Posts with tag: "Tara Staton McGovern Photography"
Amanda Holloway - the Kitchen Sink Workshop Part II
Wednesday, May 30, 2012
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If you've not read Part I you can find it here.


In fairness, a rebuttal was written yesterday. There are two sides to every story, both of which should be heard. If you'd like to read it, you can find it on Amanda Holloway's Kitchen Sink Workshop blog.


Our perception is our reality. How we perceive a series of events are molded by life experiences. You and I could have a conversation, but the understanding we both walk away with could be vastly different. Sometimes things are black and white, but quite often it's just shades of gray. I'm only able to tell my story. The reasons I've arrived at particular conclusions based on observations, gut instinct, and similarity of experiences as described by others.



Facebook, forums and blog posts have helped me assemble a timeline of events. Seeing them outlined makes me feel like an even bigger fool for being such a staunch supporter of Amanda's talent and work. Photographers do not reach "Rockstar" status overnight. Had I taken off the rose colored glasses and listened to what people were saying, perhaps I would have invested my education dollars more wisely.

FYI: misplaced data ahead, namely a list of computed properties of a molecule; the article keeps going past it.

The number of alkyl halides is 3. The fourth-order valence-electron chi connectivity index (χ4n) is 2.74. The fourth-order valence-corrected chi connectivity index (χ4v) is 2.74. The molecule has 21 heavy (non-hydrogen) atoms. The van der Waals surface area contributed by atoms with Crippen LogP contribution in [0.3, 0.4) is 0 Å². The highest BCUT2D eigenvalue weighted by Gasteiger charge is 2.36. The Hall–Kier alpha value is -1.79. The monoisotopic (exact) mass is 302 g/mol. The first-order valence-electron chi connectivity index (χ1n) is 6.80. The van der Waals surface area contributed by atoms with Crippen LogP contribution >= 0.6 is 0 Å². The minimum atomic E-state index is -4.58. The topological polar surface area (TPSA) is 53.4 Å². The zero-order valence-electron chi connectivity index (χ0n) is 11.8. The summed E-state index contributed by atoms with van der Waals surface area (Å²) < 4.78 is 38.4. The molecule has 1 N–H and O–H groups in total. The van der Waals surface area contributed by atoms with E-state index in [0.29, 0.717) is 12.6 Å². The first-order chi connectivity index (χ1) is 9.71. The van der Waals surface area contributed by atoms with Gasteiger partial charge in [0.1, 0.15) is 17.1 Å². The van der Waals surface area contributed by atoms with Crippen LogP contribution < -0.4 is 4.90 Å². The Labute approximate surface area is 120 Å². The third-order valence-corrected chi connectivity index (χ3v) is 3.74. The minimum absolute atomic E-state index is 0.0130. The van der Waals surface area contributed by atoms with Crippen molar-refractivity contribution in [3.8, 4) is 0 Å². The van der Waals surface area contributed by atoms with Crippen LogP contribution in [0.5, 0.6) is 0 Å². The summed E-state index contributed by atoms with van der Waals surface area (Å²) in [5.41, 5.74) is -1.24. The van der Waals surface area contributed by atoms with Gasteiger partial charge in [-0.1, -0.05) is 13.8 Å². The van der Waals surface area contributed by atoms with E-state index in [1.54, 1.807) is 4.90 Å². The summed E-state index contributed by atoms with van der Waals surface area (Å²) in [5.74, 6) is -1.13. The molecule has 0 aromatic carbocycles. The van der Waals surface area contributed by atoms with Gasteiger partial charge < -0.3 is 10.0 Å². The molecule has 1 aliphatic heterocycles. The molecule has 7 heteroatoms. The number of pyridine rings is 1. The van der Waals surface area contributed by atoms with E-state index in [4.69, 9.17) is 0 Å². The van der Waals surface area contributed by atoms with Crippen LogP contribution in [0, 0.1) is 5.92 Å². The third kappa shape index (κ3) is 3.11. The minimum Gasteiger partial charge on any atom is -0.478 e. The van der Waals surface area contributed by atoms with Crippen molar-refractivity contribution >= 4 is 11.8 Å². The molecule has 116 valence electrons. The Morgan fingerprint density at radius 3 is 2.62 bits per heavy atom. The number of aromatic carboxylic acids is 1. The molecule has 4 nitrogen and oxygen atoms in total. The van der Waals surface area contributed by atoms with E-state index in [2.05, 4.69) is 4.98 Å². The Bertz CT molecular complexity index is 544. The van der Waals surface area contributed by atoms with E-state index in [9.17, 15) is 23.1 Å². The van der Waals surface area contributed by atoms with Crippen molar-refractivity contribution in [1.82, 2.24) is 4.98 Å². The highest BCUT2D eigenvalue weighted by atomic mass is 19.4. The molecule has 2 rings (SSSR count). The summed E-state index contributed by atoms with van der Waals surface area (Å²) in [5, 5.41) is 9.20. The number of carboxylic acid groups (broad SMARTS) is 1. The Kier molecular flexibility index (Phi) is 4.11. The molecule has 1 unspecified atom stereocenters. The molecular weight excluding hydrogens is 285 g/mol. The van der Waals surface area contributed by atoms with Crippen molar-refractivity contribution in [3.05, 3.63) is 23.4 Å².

• 08/10  Amanda Holloway Photography is formed
  • 10/10  Attends a workshop held by Tara Staton McGovern
  • 02/11  Attends private 1:1 mentoring with Amii Wroblewski (quite a change in editing style from Old to New)
  • 03/11  1st Kitchen Sink Workshop
  • 05/11  Mentoring Susie Moore
  • 06/11  Mentoring Taj/Steve White
  • 07/11  Mentoring Monique Porter
  • 08/11  My personal mentoring
  • 09/11  2nd Kitchen Sink Workshop
  • 10/11  Mentoring Danielle Raine

"When I was at the mentorship, I expressed to my mentor that I had been asked to teach a small workshop in March and she stated that she was fine with that. I went on to teach that small workshop in March and after teaching it quickly decided that I was not yet in the place to teach. Six months went by before I taught my September workshop after several requests by other photographers to teach and an in depth analysis of where I was and if I was ready to teach. This being 7 months after my mentorship and an entire year after the workshop."